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Patching persistent potholes on gravel roads.

Posts: 9002
Location: Victoria British Columbia-Canada
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Patching persistent potholes on gravel roads.

My tenant Randy has many years experience fixing gravel roads with his excavator. Quite often, a road will develop potholes. The owners fill in those potholes with small gravel and in short order , vehicle traffic spits out this gravel , before it has a chance to be compacted enough to stay put.
This is Randy's method. It works. He starts off by putting in 1 1/2 inch crushed gravel. This material is mostly large chunks but there are some smaller chunks as well. Sifted pit run gravel that has not been crushed , will tend to not stay put. After this gravel has been driven on for a month or so , it will be really well packed. At this point, a new layer of 3/8 inch road base will be raked around on top. The largest pieces in this are 3/8 of an inch, but there is lots of material much smaller, going right down to stone dust. As the road is used , more fine material will fill the gaps. I had patched the road with the wrong type of stone on several occasions. New potholes developed within a few weeks. When Randy makes a patch, it stays there.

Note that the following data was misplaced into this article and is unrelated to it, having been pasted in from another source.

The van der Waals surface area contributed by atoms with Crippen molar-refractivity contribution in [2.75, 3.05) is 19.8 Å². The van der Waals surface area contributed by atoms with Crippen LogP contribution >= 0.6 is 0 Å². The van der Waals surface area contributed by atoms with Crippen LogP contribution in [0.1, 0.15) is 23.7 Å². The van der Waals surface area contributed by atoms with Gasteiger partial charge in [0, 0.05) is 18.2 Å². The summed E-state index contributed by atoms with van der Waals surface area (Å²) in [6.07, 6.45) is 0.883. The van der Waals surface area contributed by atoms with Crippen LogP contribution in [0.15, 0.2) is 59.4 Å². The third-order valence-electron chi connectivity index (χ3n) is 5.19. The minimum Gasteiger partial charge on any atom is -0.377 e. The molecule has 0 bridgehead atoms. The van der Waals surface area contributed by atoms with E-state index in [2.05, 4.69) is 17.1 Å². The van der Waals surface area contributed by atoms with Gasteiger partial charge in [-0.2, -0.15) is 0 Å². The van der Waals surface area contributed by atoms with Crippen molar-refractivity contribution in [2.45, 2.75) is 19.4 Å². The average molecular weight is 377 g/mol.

My road is made of natural gravely mountain soil. The only gravel purchased for the entire kilometer of road, is the material for patching. We occasionally remove larger nuggets, if they form a bump. Most of the material is fine enough to make a suitable road. Even in the middle of a torrential rain, most areas of my property are drivable.
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Posts: 1583
Location: northern California
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I lived for years with a 3/4 mile long dirt driveway in rural Georgia and we discovered by trial and error that the best way to deal with mudholes was to throw rubble into them first. Bricks, old concrete and blacktop chunks, cut-offs of treated wood, etc.; and then follow this with gravel of whatever sort, on top of and around the larger chunks. The gravel "locked in" the other stuff, which if left there by itself would often tip up on edge and every which way when driven over in the wet and leave a worse mess than before. The rule at our homestead was that no vehicle that left came back empty, and several large plastic landscaping pots were kept in each vehicle for filling with rubble and gravel from an array of previously located "scrounge sites" in the nearby towns......
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